The relatively long reinforcing members 22 and 23, employed as indicated in the construction just described, allow the thimble (in which they are secured) to be made of such small diameter as to provide unusually great clearance around this thimble while the swab is within the well pipe and used for lifting fluid. This important advantage greatly aclds to the life of the swab assembly. because it eliminates a considerable amount of abrasion.

Considerable pressure is required to force the inner ring 2i into place, after the outer ring 29 has been positioned (within a special ha) and loaded with reinforcing fingers, set close together. However, such construction, under pressure, is quick, cheap, strong and safe. It results in a well made and thoroughly integrated cup skeleton, comprising base and fingers, about which the plastic cup is formed and molded.

Where the pipe being swabbed is of large diameter, it is not desirable to cause the cup to move against too great a head of fluid, as there connot be commonly found suflicient power equipment to pull such a load. The construction and ar rangement described immediately above, and as shown in Fig. VII, presents sufficient reinforcing for the larger cups.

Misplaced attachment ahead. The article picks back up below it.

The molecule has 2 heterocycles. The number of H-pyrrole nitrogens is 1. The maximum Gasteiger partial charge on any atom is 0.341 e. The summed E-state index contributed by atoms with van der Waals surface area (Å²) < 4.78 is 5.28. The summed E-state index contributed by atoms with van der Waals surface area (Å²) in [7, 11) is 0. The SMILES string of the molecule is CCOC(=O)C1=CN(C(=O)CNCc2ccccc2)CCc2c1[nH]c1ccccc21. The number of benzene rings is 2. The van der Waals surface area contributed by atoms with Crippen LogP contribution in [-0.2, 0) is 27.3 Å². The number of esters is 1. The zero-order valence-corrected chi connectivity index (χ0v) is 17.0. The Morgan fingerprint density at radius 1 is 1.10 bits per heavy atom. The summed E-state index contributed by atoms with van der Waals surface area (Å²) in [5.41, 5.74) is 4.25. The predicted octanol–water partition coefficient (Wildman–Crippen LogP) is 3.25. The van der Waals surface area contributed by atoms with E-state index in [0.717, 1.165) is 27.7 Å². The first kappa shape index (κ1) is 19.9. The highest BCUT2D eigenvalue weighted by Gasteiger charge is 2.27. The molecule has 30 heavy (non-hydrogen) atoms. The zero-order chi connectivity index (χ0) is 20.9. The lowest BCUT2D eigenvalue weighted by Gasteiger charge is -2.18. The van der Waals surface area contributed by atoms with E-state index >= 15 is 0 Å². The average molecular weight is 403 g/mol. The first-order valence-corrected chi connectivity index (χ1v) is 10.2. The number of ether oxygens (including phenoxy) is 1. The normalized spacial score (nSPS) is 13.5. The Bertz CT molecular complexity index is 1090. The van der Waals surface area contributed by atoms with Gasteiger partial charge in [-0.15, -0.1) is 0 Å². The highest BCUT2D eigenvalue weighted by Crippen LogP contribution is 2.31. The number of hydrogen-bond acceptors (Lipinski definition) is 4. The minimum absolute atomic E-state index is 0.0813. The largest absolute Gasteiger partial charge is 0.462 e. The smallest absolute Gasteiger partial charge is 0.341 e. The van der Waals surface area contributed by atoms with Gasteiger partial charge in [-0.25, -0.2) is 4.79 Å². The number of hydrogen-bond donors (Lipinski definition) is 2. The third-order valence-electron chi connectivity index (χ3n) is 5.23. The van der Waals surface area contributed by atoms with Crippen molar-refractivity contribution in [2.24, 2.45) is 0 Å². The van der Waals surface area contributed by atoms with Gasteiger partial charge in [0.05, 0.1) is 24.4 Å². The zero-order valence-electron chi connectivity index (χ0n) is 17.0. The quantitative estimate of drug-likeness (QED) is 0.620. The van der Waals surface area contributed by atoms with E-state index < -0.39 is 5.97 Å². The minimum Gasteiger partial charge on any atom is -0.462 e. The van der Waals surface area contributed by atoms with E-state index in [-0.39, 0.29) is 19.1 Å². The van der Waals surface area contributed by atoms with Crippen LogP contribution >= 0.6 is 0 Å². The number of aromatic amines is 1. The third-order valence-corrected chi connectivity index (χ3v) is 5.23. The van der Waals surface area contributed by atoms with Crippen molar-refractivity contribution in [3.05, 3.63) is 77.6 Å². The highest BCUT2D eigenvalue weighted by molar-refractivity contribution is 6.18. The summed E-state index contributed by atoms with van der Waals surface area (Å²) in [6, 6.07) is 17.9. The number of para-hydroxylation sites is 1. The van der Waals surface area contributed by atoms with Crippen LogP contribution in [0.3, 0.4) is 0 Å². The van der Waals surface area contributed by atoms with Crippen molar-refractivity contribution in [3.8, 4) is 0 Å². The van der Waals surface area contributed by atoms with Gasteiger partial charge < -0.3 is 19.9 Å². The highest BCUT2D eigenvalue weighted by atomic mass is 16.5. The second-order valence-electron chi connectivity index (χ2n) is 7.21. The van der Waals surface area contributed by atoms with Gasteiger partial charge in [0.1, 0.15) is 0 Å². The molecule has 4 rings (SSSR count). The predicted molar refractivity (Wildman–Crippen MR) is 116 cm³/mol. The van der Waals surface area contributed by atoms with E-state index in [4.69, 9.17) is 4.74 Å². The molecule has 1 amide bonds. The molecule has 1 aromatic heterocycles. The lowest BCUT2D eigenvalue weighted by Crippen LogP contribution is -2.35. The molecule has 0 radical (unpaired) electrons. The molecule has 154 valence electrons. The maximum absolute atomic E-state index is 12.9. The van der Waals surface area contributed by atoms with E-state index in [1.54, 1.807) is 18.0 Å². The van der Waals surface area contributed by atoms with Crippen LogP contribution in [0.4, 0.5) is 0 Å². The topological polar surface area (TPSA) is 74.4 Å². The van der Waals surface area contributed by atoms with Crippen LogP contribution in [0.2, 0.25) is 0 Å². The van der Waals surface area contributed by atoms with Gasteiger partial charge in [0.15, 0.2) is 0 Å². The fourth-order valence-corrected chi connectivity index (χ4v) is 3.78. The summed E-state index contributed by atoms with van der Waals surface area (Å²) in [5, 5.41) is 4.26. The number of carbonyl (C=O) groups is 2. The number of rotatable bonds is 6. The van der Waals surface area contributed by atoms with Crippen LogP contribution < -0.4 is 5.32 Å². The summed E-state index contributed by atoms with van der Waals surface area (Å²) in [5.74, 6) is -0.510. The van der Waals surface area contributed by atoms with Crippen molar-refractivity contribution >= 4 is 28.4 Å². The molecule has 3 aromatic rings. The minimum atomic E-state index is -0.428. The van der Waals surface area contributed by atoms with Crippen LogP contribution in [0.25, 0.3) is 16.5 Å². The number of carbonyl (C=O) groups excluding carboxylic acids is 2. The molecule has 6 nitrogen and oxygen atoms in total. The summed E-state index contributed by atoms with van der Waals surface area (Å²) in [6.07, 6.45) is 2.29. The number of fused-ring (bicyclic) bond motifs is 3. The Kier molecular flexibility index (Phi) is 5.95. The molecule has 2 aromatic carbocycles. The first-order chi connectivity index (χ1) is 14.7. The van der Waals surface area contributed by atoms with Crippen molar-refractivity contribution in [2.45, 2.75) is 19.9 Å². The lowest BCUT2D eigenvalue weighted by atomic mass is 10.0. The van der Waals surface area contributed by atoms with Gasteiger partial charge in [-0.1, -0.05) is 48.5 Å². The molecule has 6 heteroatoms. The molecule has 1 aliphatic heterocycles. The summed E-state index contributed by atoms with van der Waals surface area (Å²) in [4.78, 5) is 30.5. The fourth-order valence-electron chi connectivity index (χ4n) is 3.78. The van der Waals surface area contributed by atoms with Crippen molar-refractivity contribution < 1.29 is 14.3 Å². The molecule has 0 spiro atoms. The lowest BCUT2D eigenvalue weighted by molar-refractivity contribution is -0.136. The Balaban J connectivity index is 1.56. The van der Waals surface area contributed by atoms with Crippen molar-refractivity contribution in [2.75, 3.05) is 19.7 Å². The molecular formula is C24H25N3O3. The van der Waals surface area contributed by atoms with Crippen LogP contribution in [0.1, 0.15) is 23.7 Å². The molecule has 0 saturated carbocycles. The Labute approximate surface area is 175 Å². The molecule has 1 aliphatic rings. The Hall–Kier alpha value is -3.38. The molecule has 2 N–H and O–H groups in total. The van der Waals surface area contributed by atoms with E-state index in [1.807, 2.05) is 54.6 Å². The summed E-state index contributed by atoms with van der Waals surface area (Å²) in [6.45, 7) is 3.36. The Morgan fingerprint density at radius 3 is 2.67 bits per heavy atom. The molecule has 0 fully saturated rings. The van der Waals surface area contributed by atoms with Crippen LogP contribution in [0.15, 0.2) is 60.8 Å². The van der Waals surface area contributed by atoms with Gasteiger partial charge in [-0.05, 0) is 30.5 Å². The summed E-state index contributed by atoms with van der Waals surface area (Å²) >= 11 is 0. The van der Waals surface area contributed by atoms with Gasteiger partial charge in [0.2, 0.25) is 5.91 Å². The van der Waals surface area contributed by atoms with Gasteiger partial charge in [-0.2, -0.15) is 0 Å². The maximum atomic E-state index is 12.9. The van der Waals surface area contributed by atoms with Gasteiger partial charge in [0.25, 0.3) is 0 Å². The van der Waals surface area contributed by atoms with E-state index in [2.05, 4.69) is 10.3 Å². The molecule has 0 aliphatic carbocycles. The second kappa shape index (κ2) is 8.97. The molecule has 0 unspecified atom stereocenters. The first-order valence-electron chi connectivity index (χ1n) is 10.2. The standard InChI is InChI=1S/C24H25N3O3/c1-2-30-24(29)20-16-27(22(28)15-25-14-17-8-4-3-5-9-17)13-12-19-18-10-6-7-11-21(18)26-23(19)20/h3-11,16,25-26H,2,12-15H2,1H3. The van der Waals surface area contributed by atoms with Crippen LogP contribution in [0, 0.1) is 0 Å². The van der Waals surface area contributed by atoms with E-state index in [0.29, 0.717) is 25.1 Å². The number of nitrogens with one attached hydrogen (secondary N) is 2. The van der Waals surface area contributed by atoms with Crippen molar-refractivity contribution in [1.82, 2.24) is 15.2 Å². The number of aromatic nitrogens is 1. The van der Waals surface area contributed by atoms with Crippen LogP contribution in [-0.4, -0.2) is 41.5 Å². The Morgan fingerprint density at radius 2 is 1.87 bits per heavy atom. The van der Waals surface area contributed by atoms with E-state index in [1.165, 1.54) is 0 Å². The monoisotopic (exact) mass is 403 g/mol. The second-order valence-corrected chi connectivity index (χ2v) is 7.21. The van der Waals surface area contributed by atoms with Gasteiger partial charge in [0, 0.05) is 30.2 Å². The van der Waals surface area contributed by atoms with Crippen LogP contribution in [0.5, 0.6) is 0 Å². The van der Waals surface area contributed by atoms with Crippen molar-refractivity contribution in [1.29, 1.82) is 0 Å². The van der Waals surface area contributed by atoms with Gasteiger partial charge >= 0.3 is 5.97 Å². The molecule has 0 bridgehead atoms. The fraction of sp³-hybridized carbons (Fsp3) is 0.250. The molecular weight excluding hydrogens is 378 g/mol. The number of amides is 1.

Where it is desired to more heavily reinforce the cup, then the structure shown in Figures XIII and XIV may be employed. The construction indicated in Fig. XIII varies from that shown in Fig. VII in certain substantial ways, includin the following:

The lower ends or legs of the reinforcing members 34 and 35 are crowded together as closely as possible within the mandrel 2B, the latter being composed of concentric rings 20 and ti. and the space between the outer wall of inner ring 2| and the inner wall of outer ring 21) bein slightly less than the diameter of the reinforcin members 36 or 35, the latter are held securely \as members 22 and 23 are held).

The most important modification in the reinforcing disclosed in Fig. XIII, as opposed to that as shown in Fig. VII, is to be found in the overlapping nature of the two separate reinforcing members 34 and 35. The near legs of two members 34 are caught within and imprisoned by the outer legs of the single member 35. This is made more clear in Fig. XIV. This results in a singleness of response on the part of both members 36 and 35 (which is not found in the members 22 and 23).